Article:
With central banks increasingly interested in the notion of launching their own cryptocurrency, the consequences for the financial sector as a whole and commercial banking in particular come under scrutiny. The Deputy Governor of the Bank of England, Ben Broadbent, has given a speech at the London School of Economics suggesting that a central bank backed digital currency could cause major problems for commercial banks.
With a secure, convenient alternative, commercial banking would start to become less attractive, and fewer deposits could impact on other aspects of the commercial banking operations. However, is this a reason for central banks to not explore the concept of digital currency and the potential benefits that it could bring?
Read the full story below.
With the recent news that China and latterly Russia amongst several countries are exploring the possibilities of creating their own digital currencies issued by central bank, the Deputy Governor of the Bank of England, Ben Broadbent, has recently suggested that this could be harmful to commercial banks.
The Bank of England itself is heavily invested into researching the potential of digital currency, but Broadbent has noted in a speech given at the London School of Economics that it could be a problem. If central banks switch towards a distributed ledger for widening access to the central bank’s balance sheet, then it could begin to impact on commercial banks, and as the central bank digital currency resembled a commercial bank account, the greater the effect. By taking away bank deposits from commercial banks it could impair their ability to make loans, and have to increasingly rely on the wholesale markets for funding.
This all sounds plausible, if the central banks begin issuing digital currencies directly, and people can withdraw, spend and deposit the currency with the central bank easily, then it is logical that the need for a commercial bank reduces. However this does require the premise that people will happily adopt the digital currency rather than fiat cash based existing currency in numbers.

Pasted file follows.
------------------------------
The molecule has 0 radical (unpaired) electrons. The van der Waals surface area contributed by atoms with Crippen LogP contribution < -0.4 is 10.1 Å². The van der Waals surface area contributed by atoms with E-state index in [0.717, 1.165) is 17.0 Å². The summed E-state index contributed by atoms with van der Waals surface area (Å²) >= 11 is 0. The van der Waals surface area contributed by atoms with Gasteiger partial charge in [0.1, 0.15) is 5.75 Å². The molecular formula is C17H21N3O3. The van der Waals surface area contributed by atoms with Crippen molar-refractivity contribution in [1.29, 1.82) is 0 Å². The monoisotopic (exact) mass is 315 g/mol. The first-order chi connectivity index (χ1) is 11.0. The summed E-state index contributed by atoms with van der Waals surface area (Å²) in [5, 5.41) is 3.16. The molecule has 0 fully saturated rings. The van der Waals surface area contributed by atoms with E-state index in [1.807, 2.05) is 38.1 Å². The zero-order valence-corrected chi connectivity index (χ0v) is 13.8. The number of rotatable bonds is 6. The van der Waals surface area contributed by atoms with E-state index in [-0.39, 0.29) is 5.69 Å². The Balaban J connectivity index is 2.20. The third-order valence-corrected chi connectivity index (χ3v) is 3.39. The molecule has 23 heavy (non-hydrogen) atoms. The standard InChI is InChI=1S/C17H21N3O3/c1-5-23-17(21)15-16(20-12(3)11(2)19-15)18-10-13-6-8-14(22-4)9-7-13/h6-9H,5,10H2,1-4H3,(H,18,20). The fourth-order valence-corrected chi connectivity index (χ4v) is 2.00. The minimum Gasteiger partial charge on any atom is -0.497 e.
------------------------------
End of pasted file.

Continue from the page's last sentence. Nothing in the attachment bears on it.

The question is, he is probably right about the consequences, but is that necessarily a bad thing? Reducing the influence of commercial banks may be beneficial in the long term, requiring the lending strategies to become more streamlined to survive in the new commercial environment.
This could see the customer benefit all ways around, better lending services, and a more secure regular currency use through the digital currency. However, for many, the involvement of central banks in the process will be detrimental to the viability, Bitcoin’s rise has come partly from it being separate to the traditional financial system.
After 2008, trust in the traditional banking system is at an all-time low, and cryptocurrencies have all benefitted from that, is it feasible that a central bank ran cryptocurrency would be easily adopted? In some countries it may be highly successful, but in many I suspect that giving the central bank even more control over fan individual’s finances, even a digital version, is probably going to be a difficult concept to sell.
For the commercial banks, while the prospect of an impact as described is plausible, the need for physical cash and the involvement of the central banks likely means that in reality the impact will be negligible for many years yet. The ultimate fate of the commercial banks should not be used to curtail the exploration of the benefits that cryptocurrency can bring.